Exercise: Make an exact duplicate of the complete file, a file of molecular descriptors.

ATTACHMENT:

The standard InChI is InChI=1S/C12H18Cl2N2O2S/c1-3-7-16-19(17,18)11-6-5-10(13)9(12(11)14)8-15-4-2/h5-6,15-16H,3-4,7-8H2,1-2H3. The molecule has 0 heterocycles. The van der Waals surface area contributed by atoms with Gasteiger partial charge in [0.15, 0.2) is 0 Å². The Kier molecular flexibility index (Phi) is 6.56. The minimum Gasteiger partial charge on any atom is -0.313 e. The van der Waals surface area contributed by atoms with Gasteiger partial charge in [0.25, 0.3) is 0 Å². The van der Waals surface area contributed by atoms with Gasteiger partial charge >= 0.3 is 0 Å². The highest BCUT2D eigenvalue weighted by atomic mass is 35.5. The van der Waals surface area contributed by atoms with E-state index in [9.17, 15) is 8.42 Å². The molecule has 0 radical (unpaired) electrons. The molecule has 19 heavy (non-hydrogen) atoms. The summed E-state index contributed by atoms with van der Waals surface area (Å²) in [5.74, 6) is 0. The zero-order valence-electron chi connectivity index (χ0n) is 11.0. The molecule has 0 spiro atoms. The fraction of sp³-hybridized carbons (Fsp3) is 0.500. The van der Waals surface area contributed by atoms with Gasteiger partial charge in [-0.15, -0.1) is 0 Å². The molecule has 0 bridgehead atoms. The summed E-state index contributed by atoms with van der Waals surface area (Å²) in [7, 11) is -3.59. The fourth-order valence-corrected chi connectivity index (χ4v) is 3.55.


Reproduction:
The standard InChI is InChI=1S/C12H18Cl2N2O2S/c1-3-7-16-19(17,18)11-6-5-10(13)9(12(11)14)8-15-4-2/h5-6,15-16H,3-4,7-8H2,1-2H3. The molecule has 0 heterocycles. The van der Waals surface area contributed by atoms with Gasteiger partial charge in [0.15, 0.2) is 0 Å². The Kier molecular flexibility index (Phi) is 6.56. The minimum Gasteiger partial charge on any atom is -0.313 e. The van der Waals surface area contributed by atoms with Gasteiger partial charge in [0.25, 0.3) is 0 Å². The van der Waals surface area contributed by atoms with Gasteiger partial charge >= 0.3 is 0 Å². The highest BCUT2D eigenvalue weighted by atomic mass is 35.5. The van der Waals surface area contributed by atoms with E-state index in [9.17, 15) is 8.42 Å². The molecule has 0 radical (unpaired) electrons. The molecule has 19 heavy (non-hydrogen) atoms. The summed E-state index contributed by atoms with van der Waals surface area (Å²) in [5.74, 6) is 0. The zero-order valence-electron chi connectivity index (χ0n) is 11.0. The molecule has 0 spiro atoms. The fraction of sp³-hybridized carbons (Fsp3) is 0.500. The van der Waals surface area contributed by atoms with Gasteiger partial charge in [-0.15, -0.1) is 0 Å². The molecule has 0 bridgehead atoms. The summed E-state index contributed by atoms with van der Waals surface area (Å²) in [7, 11) is -3.59. The fourth-order valence-corrected chi connectivity index (χ4v) is 3.55.